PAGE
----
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Mol Cell. 2003 May;11(5):1253-63.

Computational and experimental identification of C. elegans microRNAs.

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The Lipper Center for Computational Genetics and Department of Genetics, Harvard Medical School, Boston, MA 02115, USA.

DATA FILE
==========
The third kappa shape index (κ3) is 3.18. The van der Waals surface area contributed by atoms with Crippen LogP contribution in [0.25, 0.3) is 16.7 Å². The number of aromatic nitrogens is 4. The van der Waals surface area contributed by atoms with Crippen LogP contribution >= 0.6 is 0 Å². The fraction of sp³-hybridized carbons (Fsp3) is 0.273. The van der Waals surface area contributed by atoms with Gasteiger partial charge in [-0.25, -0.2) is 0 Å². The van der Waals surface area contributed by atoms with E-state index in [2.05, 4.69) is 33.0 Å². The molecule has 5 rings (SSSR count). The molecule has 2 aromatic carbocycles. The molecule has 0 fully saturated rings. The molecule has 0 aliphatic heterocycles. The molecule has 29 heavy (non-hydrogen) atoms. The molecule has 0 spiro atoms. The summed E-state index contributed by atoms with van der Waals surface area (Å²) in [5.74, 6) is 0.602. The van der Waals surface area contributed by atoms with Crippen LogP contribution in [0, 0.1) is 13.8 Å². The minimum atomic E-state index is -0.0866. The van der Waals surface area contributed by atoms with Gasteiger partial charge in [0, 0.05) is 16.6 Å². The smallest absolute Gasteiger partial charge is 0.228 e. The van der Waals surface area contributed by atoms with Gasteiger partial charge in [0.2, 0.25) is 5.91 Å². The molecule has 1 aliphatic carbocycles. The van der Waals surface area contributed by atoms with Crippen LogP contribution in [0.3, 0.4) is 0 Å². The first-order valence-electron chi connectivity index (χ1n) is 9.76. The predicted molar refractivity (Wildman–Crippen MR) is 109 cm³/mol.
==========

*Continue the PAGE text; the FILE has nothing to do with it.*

MicroRNAs (miRNAs) constitute an extensive class of noncoding RNAs that are thought to regulate the expression of target genes via complementary base-pair interactions. To date, cloning has identified over 200 miRNAs from diverse eukaryotic organisms. Despite their success, such biochemical approaches are skewed toward identifying abundant miRNAs, unlike genome-wide, sequence-based computational predictions. We developed informatic methods to predict miRNAs in the C. elegans genome using sequence conservation and structural similarity to known miRNAs and generated 214 candidates. We confirmed the expression of four new miRNAs by Northern blotting and used a more sensitive PCR approach to verify the expression of ten additional candidates. Based on hypotheses underlying our computational methods, we estimate that the C. elegans genome may encode between 140 and 300 miRNAs and potentially many more.

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